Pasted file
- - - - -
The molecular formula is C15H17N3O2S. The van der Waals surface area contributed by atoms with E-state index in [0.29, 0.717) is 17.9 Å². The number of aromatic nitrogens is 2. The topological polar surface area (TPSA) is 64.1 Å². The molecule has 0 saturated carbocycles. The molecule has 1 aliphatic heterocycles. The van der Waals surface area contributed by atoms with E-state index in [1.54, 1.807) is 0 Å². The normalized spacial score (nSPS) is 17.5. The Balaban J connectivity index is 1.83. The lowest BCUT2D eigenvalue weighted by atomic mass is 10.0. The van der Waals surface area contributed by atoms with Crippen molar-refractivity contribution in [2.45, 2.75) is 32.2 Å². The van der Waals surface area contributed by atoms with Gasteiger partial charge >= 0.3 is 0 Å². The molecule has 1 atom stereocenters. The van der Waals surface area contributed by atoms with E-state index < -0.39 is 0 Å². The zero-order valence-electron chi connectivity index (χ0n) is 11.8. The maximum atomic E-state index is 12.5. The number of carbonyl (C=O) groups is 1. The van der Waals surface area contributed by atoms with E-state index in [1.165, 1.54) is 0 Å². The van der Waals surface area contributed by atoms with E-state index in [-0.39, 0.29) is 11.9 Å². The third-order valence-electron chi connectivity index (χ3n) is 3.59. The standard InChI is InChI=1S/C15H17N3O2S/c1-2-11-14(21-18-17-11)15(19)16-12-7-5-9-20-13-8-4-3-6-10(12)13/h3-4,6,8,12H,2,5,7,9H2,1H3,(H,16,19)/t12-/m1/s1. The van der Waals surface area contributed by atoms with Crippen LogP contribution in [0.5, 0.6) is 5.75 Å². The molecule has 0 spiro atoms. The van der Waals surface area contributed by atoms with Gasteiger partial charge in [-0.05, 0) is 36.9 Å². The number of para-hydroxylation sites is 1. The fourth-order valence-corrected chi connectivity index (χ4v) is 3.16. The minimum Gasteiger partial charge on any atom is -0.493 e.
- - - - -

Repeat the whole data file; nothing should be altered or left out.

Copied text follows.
The molecular formula is C15H17N3O2S. The van der Waals surface area contributed by atoms with E-state index in [0.29, 0.717) is 17.9 Å². The number of aromatic nitrogens is 2. The topological polar surface area (TPSA) is 64.1 Å². The molecule has 0 saturated carbocycles. The molecule has 1 aliphatic heterocycles. The van der Waals surface area contributed by atoms with E-state index in [1.54, 1.807) is 0 Å². The normalized spacial score (nSPS) is 17.5. The Balaban J connectivity index is 1.83. The lowest BCUT2D eigenvalue weighted by atomic mass is 10.0. The van der Waals surface area contributed by atoms with Crippen molar-refractivity contribution in [2.45, 2.75) is 32.2 Å². The van der Waals surface area contributed by atoms with Gasteiger partial charge >= 0.3 is 0 Å². The molecule has 1 atom stereocenters. The van der Waals surface area contributed by atoms with E-state index < -0.39 is 0 Å². The zero-order valence-electron chi connectivity index (χ0n) is 11.8. The maximum atomic E-state index is 12.5. The number of carbonyl (C=O) groups is 1. The van der Waals surface area contributed by atoms with E-state index in [1.165, 1.54) is 0 Å². The van der Waals surface area contributed by atoms with E-state index in [-0.39, 0.29) is 11.9 Å². The third-order valence-electron chi connectivity index (χ3n) is 3.59. The standard InChI is InChI=1S/C15H17N3O2S/c1-2-11-14(21-18-17-11)15(19)16-12-7-5-9-20-13-8-4-3-6-10(12)13/h3-4,6,8,12H,2,5,7,9H2,1H3,(H,16,19)/t12-/m1/s1. The van der Waals surface area contributed by atoms with Crippen LogP contribution in [0.5, 0.6) is 5.75 Å². The molecule has 0 spiro atoms. The van der Waals surface area contributed by atoms with Gasteiger partial charge in [-0.05, 0) is 36.9 Å². The number of para-hydroxylation sites is 1. The fourth-order valence-corrected chi connectivity index (χ4v) is 3.16. The minimum Gasteiger partial charge on any atom is -0.493 e.